PHOTO: The Tauranga residential market performed strongly in 2021. FILE

Home values continue to climb ever higher in Tauranga – but there are increasing signs of a slow-down on the horizon.

The city’s average home value increased by 30.5 per cent in the 12 months of 2021, including 7.7 per cent in the three months leading into the Christmas and New Year holiday period. It is now sitting at precisely $1,173,369.

“The Tauranga residential market performed strongly in 2021 with high buyer confidence, continued low interest rates early in the year, and an economy which, despite the uncertainty created by Covid-19, is performing comparatively strongly,” says QV property consultant Derek Turnwald.

National average house

National average house price went up nearly 30% in 2021

“The population of the city is growing rapidly and a large number of new dwellings was built on the periphery of the city, particularly in Pyes Pa and Papamoa.

“Changes to tax laws pertaining to property ownership – particularly for investors – and rising interest rates in the latter part of the year has dented that confidence in the market. Though properties continue to sell well and values continue to rise, the sentiment is that the residential market is likely to cool off in 2022.”

Turnwald says the number of open home attendees had already dropped off considerably.

“The market quietened down more than usual over the Christmas and New Year period. Bank lending continues to tighten and first-home buyers are finding it harder and harder to get lending approved. Mid-to-high value range properties continue to sell reasonably well, but the numbers of prospective buyers looking to purchase has decreased.”

The average home increased in value by 7.8 per cent nationally over the past three-month period to the end of December, up from the 6.9 per cent quarterly growth we saw in November, with the national average value now sitting at $1,053,315.

This represents an average annual increase of 28.4 per cent for 2021.

In the Auckland region, the average value now sits at $1,527,092, climbing 9.7 per cent over the last three-month period, with annual growth of 29.1 per cent, increasing from the 27.9 per cent QV reported in November.

“It is fair to say that 2021 was a pretty unusual year for the property market. Never in recent times have we had so much external intervention in a housing market and yet, in the midst of a global pandemic, the market grew by a record 28.4 per cent nationally,” says QV Operations Manager Paul McCorry.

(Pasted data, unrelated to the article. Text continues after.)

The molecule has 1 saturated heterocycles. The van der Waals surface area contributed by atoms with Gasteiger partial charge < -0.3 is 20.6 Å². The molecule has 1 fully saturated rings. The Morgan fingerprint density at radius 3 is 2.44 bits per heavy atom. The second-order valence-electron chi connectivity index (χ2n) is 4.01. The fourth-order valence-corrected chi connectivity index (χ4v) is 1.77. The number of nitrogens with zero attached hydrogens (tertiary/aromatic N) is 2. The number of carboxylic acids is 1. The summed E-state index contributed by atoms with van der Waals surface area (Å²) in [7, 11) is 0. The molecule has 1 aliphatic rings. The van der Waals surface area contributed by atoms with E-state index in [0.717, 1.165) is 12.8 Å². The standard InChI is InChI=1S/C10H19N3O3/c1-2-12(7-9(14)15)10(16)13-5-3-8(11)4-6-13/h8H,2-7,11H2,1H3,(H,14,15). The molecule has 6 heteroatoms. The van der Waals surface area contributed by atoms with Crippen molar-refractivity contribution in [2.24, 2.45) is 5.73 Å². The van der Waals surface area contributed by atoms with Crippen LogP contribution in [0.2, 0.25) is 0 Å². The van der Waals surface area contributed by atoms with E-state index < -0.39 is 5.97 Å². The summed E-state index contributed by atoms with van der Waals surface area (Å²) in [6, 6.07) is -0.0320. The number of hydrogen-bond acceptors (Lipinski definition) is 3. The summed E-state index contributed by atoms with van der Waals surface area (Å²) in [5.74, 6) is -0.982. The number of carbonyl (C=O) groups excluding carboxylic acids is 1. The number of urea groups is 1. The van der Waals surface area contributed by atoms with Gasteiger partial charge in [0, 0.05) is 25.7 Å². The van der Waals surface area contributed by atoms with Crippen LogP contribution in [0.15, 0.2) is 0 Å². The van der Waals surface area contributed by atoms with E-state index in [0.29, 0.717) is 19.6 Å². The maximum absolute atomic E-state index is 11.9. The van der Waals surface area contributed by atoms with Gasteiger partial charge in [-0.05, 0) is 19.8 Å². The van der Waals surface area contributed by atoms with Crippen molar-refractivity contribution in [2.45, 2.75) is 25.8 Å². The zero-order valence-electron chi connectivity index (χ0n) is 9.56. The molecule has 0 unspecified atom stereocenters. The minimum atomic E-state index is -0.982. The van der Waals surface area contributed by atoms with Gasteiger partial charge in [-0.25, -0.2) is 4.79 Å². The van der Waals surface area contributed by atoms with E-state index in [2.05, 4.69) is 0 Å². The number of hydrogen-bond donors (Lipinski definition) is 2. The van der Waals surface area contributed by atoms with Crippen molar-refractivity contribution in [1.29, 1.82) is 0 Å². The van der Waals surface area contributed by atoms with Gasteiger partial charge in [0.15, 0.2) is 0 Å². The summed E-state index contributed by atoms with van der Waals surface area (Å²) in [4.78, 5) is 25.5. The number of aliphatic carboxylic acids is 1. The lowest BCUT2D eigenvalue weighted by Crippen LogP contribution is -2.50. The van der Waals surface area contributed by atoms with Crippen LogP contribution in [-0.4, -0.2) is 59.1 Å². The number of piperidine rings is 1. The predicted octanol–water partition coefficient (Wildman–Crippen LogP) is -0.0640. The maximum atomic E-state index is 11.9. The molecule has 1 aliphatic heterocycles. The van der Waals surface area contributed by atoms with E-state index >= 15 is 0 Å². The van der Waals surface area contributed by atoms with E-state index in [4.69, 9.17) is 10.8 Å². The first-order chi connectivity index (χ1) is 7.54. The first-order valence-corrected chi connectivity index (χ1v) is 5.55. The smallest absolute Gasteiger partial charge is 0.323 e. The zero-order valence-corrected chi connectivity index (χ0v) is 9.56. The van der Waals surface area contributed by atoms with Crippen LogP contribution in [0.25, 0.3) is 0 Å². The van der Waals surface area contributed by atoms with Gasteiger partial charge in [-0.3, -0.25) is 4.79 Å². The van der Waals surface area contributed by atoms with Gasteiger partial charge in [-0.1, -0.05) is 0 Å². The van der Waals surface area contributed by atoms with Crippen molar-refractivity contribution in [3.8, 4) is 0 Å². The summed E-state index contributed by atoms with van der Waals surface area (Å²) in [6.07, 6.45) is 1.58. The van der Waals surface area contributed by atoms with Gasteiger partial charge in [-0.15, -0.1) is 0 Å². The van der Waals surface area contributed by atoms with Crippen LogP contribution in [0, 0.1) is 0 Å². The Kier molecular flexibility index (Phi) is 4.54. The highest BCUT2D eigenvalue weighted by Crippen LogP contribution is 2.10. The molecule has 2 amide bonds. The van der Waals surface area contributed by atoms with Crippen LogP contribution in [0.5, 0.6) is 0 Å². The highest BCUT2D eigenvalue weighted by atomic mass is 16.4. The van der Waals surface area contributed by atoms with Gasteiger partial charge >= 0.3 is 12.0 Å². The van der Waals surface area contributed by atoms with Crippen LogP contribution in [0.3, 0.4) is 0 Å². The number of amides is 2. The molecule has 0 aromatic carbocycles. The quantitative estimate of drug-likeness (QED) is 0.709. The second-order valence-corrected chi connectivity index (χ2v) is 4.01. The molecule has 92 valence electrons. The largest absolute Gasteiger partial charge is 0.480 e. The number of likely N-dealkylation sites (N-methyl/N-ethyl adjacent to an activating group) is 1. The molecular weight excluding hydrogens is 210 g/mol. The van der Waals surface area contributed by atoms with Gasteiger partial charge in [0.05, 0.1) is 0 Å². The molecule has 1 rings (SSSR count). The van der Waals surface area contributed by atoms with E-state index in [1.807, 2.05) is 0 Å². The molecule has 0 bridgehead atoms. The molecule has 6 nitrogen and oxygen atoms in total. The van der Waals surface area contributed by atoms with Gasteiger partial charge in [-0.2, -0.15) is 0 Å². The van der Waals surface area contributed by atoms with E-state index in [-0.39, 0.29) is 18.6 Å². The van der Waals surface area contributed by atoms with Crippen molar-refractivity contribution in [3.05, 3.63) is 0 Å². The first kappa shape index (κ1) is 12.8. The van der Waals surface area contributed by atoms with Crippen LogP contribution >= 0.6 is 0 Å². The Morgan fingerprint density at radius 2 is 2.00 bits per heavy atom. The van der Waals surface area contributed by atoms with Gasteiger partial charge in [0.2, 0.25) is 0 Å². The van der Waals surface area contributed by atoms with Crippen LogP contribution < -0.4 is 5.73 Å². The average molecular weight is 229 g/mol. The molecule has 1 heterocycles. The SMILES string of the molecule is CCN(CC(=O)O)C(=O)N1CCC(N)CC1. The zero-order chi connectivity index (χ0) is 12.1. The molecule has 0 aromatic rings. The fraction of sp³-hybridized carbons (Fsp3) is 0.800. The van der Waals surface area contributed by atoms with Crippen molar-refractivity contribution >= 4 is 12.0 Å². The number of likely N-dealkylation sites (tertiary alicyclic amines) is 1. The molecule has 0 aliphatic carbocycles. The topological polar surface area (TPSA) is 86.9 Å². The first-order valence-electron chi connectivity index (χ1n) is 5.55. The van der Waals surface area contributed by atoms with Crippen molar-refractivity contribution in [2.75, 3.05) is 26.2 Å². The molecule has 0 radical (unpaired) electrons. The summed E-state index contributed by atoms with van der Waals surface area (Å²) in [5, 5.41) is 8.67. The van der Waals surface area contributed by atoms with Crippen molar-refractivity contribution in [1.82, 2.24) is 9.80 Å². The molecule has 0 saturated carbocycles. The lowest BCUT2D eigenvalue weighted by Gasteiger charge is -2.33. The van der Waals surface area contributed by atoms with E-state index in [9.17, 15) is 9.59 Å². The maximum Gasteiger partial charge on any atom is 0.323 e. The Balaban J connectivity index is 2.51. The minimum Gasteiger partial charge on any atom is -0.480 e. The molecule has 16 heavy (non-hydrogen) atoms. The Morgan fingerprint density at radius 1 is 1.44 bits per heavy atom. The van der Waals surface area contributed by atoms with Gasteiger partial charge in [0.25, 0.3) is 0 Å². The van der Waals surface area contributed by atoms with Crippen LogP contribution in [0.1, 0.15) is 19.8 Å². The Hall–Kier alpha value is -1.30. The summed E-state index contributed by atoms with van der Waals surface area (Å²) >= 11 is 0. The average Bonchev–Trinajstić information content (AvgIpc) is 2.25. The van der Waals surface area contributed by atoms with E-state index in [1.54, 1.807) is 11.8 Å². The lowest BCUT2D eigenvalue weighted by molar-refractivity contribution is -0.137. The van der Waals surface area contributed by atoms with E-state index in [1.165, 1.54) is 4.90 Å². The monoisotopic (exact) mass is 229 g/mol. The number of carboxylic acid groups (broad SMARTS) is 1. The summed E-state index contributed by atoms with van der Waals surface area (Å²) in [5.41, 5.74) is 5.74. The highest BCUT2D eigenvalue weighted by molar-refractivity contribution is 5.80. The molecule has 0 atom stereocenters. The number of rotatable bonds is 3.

“It became pretty clear towards the end of the year that this level of growth was not going to continue indefinitely as we started to see a decline in the quarterly rate of growth.”

Last month, QV reported that three quarters of the major urban areas we monitor were still seeing an increase in the rate of quarterly growth.

This time around, half are now showing a decline.

“To be clear, they are all still seeing values go up – but at a much slower pace.

“Of the other half that are still showing an increase in the rate of growth, five have increased by less than one per cent. The market has definitely pumped the brakes, but it hasn’t ground to a halt completely.”

McCorry says Christchurch City was the obvious winner of the unwanted ‘biggest increase’ title in 2021.

The Garden City saw values lift a staggering 40.2 per cent year on year, “a symptom of a market a little earlier in the growth cycle, where relatively speaking things were a little more affordable”.

In real terms, that means in January 2021 the average Christchurch house price was around $560,000; today it is $785,000.

Whilst the rate of growth has slipped a little this quarter, it is still in the double digits over a three-month period at 11.6 per cent.